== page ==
Irritable Bowel Syndrome (IBS) affects one in seven Australians.
It is a condition marked by abdominal pain, bloating, and constipation and/or diarrhea. A diagnosis of IBS is only given after other causes are ruled out, such as coeliac disease or other serious conditions. IBS occasionally seems to occur after a serious infection, but otherwise the cause is unknown.
People with IBS have a significant reduction in quality of life. The good news, though, is that IBS does not seem to increase risk of any more serious diseases, such as cancer.
Basic first steps to take if you have IBS:
1. Make sure you’re getting 6-8 cups of water each day
2. Try a probiotic supplement.
3. Increasing your soluble fibre intake. Sources include supplements such a psyllium husks, or foods such as oats and oranges.
If those basic steps don’t seem to help, then have a look at your triggers – which are divided into stress/emotional and dietary.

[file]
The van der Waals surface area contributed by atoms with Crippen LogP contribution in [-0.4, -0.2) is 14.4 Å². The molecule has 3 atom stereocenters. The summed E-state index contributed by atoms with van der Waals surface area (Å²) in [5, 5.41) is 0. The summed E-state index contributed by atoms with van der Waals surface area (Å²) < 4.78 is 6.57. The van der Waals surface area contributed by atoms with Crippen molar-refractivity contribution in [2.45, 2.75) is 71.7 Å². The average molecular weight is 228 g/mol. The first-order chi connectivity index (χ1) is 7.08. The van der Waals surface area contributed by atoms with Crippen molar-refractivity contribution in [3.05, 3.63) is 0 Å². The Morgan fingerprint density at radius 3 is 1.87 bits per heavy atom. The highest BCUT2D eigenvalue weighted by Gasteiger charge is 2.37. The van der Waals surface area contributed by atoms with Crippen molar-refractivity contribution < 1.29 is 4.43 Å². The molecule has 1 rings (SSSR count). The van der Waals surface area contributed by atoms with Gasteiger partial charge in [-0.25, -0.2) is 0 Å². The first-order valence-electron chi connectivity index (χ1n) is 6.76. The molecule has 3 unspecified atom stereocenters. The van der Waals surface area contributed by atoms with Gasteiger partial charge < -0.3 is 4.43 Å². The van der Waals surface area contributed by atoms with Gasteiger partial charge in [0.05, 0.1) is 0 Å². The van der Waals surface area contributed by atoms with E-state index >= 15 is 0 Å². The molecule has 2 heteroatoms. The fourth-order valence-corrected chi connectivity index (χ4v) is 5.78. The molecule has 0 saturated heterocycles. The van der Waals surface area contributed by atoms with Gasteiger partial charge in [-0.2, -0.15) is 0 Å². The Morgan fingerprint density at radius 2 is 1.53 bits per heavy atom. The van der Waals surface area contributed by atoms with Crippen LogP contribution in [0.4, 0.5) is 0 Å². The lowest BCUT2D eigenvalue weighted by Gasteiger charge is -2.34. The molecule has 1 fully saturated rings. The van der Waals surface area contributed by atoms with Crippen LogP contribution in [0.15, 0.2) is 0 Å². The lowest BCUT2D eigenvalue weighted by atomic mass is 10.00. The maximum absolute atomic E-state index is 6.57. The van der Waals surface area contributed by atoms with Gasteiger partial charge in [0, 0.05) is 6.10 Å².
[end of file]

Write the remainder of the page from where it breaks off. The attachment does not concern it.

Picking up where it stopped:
If stress and anxiety make your IBS worse, try these relaxation exercises, or see your GP for a referral to a psychologist.
But if different foods seem to trigger your IBS, trying a low FODMAPS diet could have a significant impact. FODMAPS are parts of food that are more difficult to digest. A dietitian can help you plan a diet that meets all your nutritional needs, but avoids FODMAPS – which are often triggers for IBS. Then trial each different FODMAP to determine which are problems for you, and your tolerated dose.
I see clients for Low FODMAPS meal plans and re-introductions. If you’d like to book an appointment or would like to talk further, feel free to get in contact with me here.